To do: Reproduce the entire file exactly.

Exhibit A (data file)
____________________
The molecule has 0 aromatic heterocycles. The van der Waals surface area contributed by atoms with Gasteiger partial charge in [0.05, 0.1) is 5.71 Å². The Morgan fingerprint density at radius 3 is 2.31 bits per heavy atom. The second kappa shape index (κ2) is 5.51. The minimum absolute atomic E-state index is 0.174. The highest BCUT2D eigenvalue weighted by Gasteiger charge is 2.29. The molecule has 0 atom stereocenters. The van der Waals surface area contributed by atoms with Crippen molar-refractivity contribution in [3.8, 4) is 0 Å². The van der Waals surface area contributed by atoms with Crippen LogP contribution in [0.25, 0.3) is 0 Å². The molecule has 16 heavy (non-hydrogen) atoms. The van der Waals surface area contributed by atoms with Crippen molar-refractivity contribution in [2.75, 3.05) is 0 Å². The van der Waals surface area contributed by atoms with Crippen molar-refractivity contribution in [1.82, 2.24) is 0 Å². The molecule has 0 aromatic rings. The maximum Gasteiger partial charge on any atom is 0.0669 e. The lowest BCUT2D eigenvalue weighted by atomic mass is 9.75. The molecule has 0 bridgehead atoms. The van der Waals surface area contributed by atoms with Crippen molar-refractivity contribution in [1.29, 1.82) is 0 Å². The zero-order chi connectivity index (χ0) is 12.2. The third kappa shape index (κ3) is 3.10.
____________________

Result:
The molecule has 0 aromatic heterocycles. The van der Waals surface area contributed by atoms with Gasteiger partial charge in [0.05, 0.1) is 5.71 Å². The Morgan fingerprint density at radius 3 is 2.31 bits per heavy atom. The second kappa shape index (κ2) is 5.51. The minimum absolute atomic E-state index is 0.174. The highest BCUT2D eigenvalue weighted by Gasteiger charge is 2.29. The molecule has 0 atom stereocenters. The van der Waals surface area contributed by atoms with Crippen molar-refractivity contribution in [3.8, 4) is 0 Å². The van der Waals surface area contributed by atoms with Crippen LogP contribution in [0.25, 0.3) is 0 Å². The molecule has 16 heavy (non-hydrogen) atoms. The van der Waals surface area contributed by atoms with Crippen molar-refractivity contribution in [2.75, 3.05) is 0 Å². The van der Waals surface area contributed by atoms with Crippen molar-refractivity contribution in [1.82, 2.24) is 0 Å². The molecule has 0 aromatic rings. The maximum Gasteiger partial charge on any atom is 0.0669 e. The lowest BCUT2D eigenvalue weighted by atomic mass is 9.75. The molecule has 0 bridgehead atoms. The van der Waals surface area contributed by atoms with Crippen molar-refractivity contribution in [1.29, 1.82) is 0 Å². The zero-order chi connectivity index (χ0) is 12.2. The third kappa shape index (κ3) is 3.10.